|Muscatine County, Iowa|
Muscatine Journal & News-Tribune
31 May 1940
Section 4 - Page 18, Submitted by Submitted by Cheryl Sheets March 20, 2012
Muscatine Was Just a Trading Post When William Gordon Came Here to Engage in the Trade of Carpentry
Muscatine was only a trading post known as Bloomington when William Gordon, a native of Scotland, pursued his course up the Mississippi from St. Louis and landed here on Aug. 10, 1836. Sharing prominently in the development of the town, he lived here until death removed him on Dec. 9, 1897.
One of the very earliest settlers of Muscatine and for 61 years an honored citizen of this community, Mr. Gordon was born in Scotland, June 12, 1612. [as written] His paternal ancestors were descended from the dukes of Gordon of Gordon castle, and on his mother’s side he was descended from the Ogilvies, a distinguished Scottish family.
* * *
Profiting little from the high degree of his forbears, William accordingly was apprenticed at an early age to the carpenter’s trade, at which he served a term of five and a half years. Deciding at the age of 19 to emigrate to America, he sailed from his native Scotland in the sailing vessel, “Universe” for New York. Partially dismasted and driven out of her course by storms, the ship finally reached the port of Galveston. After making necessary repairs, the crew turned her prow toward New York where they arrived safely after a tempestuous winter voyage of seven weeks and three days, during which time they suffered greatly from hunger and thirst, and were for several days in danger of their lives.
On his arrival in New York, William secured employment through the help of friends and in the course of his work he assisted in the erection of such well-known buildings as the Astor House, the New Exchange of New York, and the magnificent Catholic church of Paterson, N. J. In the summer of 1836 he went to St. Louis with his uncle and subsequently reached Muscatine that same year.
Only 12 white persons were then residents of the town, but the Indians swarmed here by the hundreds. Mr. Gordon and his uncle located at his point, his uncle, Adam Ogilvie, being the first carpenter to settle here. At that early date there were no sawmills in the country, and consequently no lumber. Material was cut from forest trees, from which timber was hewed, clapboards split and shaved, and floors were made of split slabs hewed down to a surface. The first building erected by Mr. Gordon was the Hotel Kinney, then known as the Kinney House, which stood on Front street.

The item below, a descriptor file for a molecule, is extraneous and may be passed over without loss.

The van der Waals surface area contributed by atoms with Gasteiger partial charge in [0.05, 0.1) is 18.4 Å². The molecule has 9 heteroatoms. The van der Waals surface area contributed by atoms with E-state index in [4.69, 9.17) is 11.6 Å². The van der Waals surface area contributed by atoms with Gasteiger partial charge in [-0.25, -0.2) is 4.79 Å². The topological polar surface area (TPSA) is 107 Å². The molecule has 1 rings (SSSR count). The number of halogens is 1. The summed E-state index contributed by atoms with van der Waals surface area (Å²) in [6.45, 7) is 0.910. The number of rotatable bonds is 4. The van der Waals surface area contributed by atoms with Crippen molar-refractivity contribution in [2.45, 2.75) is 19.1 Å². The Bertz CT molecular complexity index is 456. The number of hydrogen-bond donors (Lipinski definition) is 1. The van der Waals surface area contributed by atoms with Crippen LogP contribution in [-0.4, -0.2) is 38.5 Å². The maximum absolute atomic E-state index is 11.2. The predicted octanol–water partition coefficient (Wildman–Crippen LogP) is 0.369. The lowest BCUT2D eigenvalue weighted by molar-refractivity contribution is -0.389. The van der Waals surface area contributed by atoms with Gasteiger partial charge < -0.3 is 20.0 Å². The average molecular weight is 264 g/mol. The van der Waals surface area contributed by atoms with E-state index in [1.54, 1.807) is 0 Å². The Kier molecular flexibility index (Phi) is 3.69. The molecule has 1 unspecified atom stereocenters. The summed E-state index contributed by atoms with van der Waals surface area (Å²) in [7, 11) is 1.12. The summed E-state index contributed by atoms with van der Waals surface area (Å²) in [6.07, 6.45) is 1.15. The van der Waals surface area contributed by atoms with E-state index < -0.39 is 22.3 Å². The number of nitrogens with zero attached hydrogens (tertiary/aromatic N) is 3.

* * *
In the boundary dispute between Iowa and Missouri, the so-called Missouri war, Mr. Gordon joined Col. Vanatta’s force, was commissioned lieutenant and marched to Burlington, but there the regiment was met by a messenger bearing the news that a treaty of peace had been signed.
Mr. Gordon married Miss Eliza H. Magoon on Oct. 20, 1840. She was born in Palmer, Mass. Five children were born of the marriage, one son and four daughters. Mrs. Gordon died Aug. 8, 1872.
* * *
In the summer of 1857, Capt. Gordon was elected sheriff of Muscatine county, and he was twice re-elected, serving five years in all on the democratic ticket. He was subsequently elected assessor and was re-elected to this office several times. His principal business up to 1877 was contracting and building, and many of the finest buildings in the city at that time, both public and private, were erected under his supervision.
In 1875 he nearly lost his eyesight when a barrel of hot unslaked lime upset above him as he was nailing some mouldings to a ceiling.
He was active in Masonic work and helped organize DeMolay commandery in Iowa.
* * * * * * *
Among Earliest In Militia
Henry Vincent Bodman, one of the early settlers of Muscatine, which at that time was known as Bloomington, was born in Bernshausen, Kingdom of Hanover, Feb. 15, 1809, and in his native land learned the tailor’s trade, which he followed for many years. He studied at Hildesheim and Goettingen, and on the death of his father was appointed teacher of the public school. He was united in marriage with Miss Regina Becker, and 1843 emigrated to America, landing in New York in May or June of that year. After working at his trade of tailor there for about one year he moved his family to Elizabethtown, N. J., and then came to Muscatine, then called Bloomington. After remaining here a short time he returned to Elizabethtown, where he was taken sick. After a long illness he returned to Muscatine, in November, 1847, bringing his family with him.
In 1848 he lost his leg in an accident at Bennett’s Pork House. He then was weigher at Bennetts Mill for several years, and during that period he attended high school, taking a course in bookkeeping. He became a bookkeeper and followed that occupation until his death which occured in August, 1881.
* * * * * * *
Trends of Business
Business of Muscatine for the Year 1855
Banking Business Capital employed in banking $466,000 Amount of exchange $2,178,000 Discount and loans $986,000 Mercantile and Manufacturing Business Capital invested in merchandising $1,450,000 Amount of goods sold $2,762,000 Capital invested in manufacturing $454,000 Amount of manufacturers’ articles sold $1,693,000 Shipment of Produce Barrels of flour $125,000 Bushels of wheat $375,000 Other productions, estimated at 230,000 tons. Pork Trade Number of hogs packed during the season of 1854-5 $17,000 Lumber Trade Amount of lumber, shingles, lath and logs bought at Muscatine for the year 1855: 8,750,000 feet lumber costing $23.00 per 1000 feet in the yard $201,250 4,500,000 lath at $3.00 per 1,000 $13,500 7,500,000 shingles at $4.50 per 1,000 $33,750 Logs, timber, etc. $121,500 Total $370,000
* * * * * * *
Return to Centennial Table of Contents Page
Back to the Muscatine Co. IAGenWeb, Index Page
Page created April 9, 2012 by Lynn McCleary